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PostSubject: Capt Nourse.   Wed Dec 23, 2009 1:13 am

hi ctsg.
Not sure , I will try and find out. Sad
cheers 90th
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PostSubject: Re: Captain Nourse   Wed Dec 23, 2009 10:37 pm

90th I have been through the dispatches from the Court of Inquiry.

7th Evidence. Was given by Captain Nourse, Natal Native Contingent. This is the only mention of Nourse, be it by himself.

But none of the others that escaped by way of the fugitives trail mentioned seeing him.
He was the commanding the escort to the Rocket Battery so would have been known within the ranks. Was there any other way he could have made his escape other than fugitives trail?
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PostSubject: Re: Captain Nourse   Thu Jan 07, 2010 3:34 pm

Hi All

I have been sent the following by some good friends and thought it would be of interest to all.

Accounts by Captain T.M.C. Nourse, commanding D Company, 1/1st Natal Native Contingent at Isandlwana;

From evidence to the Court of Inquiry, Helpmekaar, 27 January 1879;

I was commanding the escort to the rocket battery when Colonel Durnford advanced in front of the camp, on the 22nd, to meet the enemy. Colonel Durnford had gone on with two troops of mounted natives. They went too fast, and left us some two miles in the rear. On hearing heavy firing on our left, and learning that the enemy were in that direction, we changed our direction to the left. Before nearly reaching the crest of the hills on the left of the camp, we were attacked on all sides. One rocket was sent off, and the enemy was on us; the first volley dispersed the mules and the natives, and we retired on to the camp as well as we could. Before we reached the camp it was destroyed.

From The Natal Witness, 19 January 1929

We were camped near the Buffalo River on January 21, and the following morning, while some of the officers were breakfasting with the Colonel by invitation, two mounted men brought a despatch requesting the Colonel to proceed at once to Isandlwana. On the way to the camp the constant booming of the cannon in that direction convinced us that the General was heavily engaged. On our arrival in camp Colonel Pulleine, commanding the 24th, rode up to hand over command of the camp to Colonel Durnford, but the latter, in effect, told Colonel Pulleine to ‘carry on’ as he wished to be ‘a free lance.’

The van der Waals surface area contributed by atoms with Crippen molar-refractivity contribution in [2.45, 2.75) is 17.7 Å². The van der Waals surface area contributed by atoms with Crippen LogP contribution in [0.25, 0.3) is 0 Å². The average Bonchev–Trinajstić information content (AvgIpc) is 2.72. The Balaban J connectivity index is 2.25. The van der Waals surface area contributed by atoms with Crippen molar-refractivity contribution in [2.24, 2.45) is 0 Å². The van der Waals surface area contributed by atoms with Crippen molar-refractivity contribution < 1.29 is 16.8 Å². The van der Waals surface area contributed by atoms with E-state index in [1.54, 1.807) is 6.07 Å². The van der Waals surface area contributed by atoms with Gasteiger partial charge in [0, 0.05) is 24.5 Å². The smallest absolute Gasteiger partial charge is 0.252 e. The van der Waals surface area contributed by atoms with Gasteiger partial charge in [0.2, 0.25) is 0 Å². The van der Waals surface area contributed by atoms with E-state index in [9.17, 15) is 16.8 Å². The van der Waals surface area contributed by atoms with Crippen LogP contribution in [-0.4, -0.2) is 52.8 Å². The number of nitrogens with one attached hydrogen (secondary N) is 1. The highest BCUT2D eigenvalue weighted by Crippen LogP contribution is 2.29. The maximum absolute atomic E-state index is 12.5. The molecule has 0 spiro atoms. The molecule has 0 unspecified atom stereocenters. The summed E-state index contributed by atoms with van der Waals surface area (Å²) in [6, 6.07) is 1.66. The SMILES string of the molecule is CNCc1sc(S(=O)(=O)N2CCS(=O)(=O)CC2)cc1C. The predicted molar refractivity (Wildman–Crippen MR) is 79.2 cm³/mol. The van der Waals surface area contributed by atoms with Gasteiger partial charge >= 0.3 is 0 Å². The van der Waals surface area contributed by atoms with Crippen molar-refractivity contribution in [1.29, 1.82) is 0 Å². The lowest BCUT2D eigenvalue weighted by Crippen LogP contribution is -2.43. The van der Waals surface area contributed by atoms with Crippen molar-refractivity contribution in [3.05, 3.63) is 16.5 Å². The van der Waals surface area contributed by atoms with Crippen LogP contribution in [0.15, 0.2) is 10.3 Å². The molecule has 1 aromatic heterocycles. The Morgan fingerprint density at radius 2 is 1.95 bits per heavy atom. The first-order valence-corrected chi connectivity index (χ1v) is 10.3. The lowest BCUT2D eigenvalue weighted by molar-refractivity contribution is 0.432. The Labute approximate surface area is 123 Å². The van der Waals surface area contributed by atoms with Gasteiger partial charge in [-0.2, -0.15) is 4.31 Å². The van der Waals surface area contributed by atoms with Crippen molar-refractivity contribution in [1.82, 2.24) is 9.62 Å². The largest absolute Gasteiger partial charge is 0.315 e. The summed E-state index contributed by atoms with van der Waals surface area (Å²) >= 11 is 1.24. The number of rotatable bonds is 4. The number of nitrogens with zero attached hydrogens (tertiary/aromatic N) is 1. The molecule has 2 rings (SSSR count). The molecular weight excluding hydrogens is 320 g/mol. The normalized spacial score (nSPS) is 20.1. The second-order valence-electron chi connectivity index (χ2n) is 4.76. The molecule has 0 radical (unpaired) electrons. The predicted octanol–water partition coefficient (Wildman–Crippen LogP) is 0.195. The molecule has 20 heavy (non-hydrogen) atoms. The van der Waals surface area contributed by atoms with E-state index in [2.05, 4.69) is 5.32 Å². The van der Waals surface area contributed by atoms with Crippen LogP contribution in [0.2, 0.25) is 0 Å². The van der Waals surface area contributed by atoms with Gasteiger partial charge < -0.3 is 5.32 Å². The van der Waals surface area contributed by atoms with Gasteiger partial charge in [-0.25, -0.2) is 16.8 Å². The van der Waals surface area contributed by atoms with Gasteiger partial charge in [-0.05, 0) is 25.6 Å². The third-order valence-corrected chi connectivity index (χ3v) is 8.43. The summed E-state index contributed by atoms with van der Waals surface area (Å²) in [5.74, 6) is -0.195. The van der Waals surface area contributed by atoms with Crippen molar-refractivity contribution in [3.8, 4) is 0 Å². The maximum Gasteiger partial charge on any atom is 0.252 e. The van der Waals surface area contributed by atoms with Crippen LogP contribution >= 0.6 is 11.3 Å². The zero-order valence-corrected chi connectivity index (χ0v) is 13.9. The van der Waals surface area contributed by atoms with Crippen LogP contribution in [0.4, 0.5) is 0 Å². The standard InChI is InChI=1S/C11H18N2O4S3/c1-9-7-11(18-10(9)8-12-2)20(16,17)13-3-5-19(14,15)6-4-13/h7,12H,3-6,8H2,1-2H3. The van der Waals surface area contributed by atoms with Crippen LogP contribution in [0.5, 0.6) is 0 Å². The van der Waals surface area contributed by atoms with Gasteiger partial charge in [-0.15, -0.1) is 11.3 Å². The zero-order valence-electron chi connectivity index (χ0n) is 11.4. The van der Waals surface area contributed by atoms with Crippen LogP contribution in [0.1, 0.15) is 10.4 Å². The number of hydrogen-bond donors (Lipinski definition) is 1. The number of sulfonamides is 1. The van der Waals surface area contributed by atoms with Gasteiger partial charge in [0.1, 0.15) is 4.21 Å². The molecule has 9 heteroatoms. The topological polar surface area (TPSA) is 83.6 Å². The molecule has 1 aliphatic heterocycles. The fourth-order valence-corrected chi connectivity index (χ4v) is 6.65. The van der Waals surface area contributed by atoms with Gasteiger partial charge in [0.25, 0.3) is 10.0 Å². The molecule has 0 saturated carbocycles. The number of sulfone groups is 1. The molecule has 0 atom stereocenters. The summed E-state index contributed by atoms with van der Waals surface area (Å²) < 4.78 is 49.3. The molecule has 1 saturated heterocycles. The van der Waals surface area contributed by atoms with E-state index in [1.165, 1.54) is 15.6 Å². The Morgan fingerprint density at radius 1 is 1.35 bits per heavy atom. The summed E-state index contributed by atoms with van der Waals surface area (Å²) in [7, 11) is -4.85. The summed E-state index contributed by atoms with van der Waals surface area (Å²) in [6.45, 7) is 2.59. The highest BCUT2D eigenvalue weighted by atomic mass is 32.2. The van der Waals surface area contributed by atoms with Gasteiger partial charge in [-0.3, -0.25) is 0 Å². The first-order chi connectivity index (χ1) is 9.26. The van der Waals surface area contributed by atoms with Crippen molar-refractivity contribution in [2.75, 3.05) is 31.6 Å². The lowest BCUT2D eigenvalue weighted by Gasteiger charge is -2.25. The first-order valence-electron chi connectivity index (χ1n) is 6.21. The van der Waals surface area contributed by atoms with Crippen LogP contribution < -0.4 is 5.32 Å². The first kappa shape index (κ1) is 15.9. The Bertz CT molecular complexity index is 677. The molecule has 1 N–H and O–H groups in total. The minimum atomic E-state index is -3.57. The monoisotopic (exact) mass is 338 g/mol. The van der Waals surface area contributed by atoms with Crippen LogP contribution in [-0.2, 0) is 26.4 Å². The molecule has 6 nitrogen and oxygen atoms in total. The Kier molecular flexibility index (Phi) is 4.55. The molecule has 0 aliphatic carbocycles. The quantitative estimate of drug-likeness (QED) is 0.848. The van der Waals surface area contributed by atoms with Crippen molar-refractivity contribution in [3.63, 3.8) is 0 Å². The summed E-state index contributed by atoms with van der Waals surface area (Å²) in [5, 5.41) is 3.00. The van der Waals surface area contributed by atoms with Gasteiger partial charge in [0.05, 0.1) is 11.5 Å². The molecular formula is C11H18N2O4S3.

While the discussion was taking place the vedettes on the range of hills to our left, looking east, were circling, signalling an enemy in sight. Not long after that one of the vedettes rode up, while matters were still being discussed, and reported a body of about 800 Zulus over the brow of the hill where the General was. On being questioned he replied that they were moving south, and Colonel Durnford at once promptly came to a decision and acted promptly.
He took two of his Zulu companies and rode due east with the object of intercepting the Zulus from joining forces against the General. He detailed two companies to attack the enemy in the rear and drive them on to him. I was detailed to support a rocket battery, commanded by Major Russell, which was to follow in the Colonel’s wake, but with discretionary powers.
When we had proceeded about two miles a vedette rode down to us from the hill and said - I quote his words - ‘If you want any fun come to the top of the hill. They are thick up there.’
We decided to go.
Just then a few Zulus appeared on the sky-line, and it was decided to send a few rockets after them. These rockets were supposed to have a death dealing and demoralising effect on the enemy. I dismounted to give some assistance, as the natives with us were paralysed with fear. We got off one rocket, which just skimmed the hill, and the next and last plumped into the hill.
But we were ambushed. The Zulus were lying not a hundred paces off in the tall grass, and with that buzzing ‘Usutu’ of theirs they were on us. It electrified the donkeys, which hee-hawed down the hill with the speed of racehorses, in spite of their packs. My men disappeared as if by magic, and though a bit slow in the take-off I myself reached the foot of the hill in respectable time. Major Russell, who was mounted, was with me.
As the Zulus were not pressing their success with any undue haste we halted to survey the scene and see what could be done. Just then a shot struck Major Russell in the thigh and caused him to drop from his horse. I lifted him onto his horse and he thought he could manage to get going. As the Zulus were getting unpleasantly near I proposed to increase the distance between us, but Major Russell must either have received another shot or, what was more likely, his horse had been shot, for when I looked round I could see neither him nor his mount.
The ridiculous side of the situation was apparent in my mind at the moment. There was I, a colonial, knowing that the Zulu army was trained to the hour and was disciplined to obey orders or perish, joined in an attempt to engage them with a hundred natives, totally without discipline, and who had, from want of practice, lost the art of using the assegai.